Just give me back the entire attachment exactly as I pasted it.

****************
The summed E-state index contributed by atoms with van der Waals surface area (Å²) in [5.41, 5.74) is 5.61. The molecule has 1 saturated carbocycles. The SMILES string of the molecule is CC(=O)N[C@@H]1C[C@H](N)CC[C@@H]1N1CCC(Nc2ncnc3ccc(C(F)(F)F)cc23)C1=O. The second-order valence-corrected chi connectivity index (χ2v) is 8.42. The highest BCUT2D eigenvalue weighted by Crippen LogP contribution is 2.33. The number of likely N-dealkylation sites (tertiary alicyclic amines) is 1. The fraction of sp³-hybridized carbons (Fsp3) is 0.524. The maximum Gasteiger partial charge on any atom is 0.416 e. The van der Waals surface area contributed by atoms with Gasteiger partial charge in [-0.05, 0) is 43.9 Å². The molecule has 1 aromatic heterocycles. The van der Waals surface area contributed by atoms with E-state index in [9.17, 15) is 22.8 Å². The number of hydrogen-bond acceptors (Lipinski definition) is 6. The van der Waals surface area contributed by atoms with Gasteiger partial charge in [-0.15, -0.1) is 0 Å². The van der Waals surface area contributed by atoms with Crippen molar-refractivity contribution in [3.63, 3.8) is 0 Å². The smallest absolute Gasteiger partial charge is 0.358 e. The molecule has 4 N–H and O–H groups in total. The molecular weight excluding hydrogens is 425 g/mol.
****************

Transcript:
The summed E-state index contributed by atoms with van der Waals surface area (Å²) in [5.41, 5.74) is 5.61. The molecule has 1 saturated carbocycles. The SMILES string of the molecule is CC(=O)N[C@@H]1C[C@H](N)CC[C@@H]1N1CCC(Nc2ncnc3ccc(C(F)(F)F)cc23)C1=O. The second-order valence-corrected chi connectivity index (χ2v) is 8.42. The highest BCUT2D eigenvalue weighted by Crippen LogP contribution is 2.33. The number of likely N-dealkylation sites (tertiary alicyclic amines) is 1. The fraction of sp³-hybridized carbons (Fsp3) is 0.524. The maximum Gasteiger partial charge on any atom is 0.416 e. The van der Waals surface area contributed by atoms with Gasteiger partial charge in [-0.05, 0) is 43.9 Å². The molecule has 1 aromatic heterocycles. The van der Waals surface area contributed by atoms with E-state index in [9.17, 15) is 22.8 Å². The number of hydrogen-bond acceptors (Lipinski definition) is 6. The van der Waals surface area contributed by atoms with Gasteiger partial charge in [-0.15, -0.1) is 0 Å². The van der Waals surface area contributed by atoms with Crippen molar-refractivity contribution in [3.63, 3.8) is 0 Å². The smallest absolute Gasteiger partial charge is 0.358 e. The molecule has 4 N–H and O–H groups in total. The molecular weight excluding hydrogens is 425 g/mol.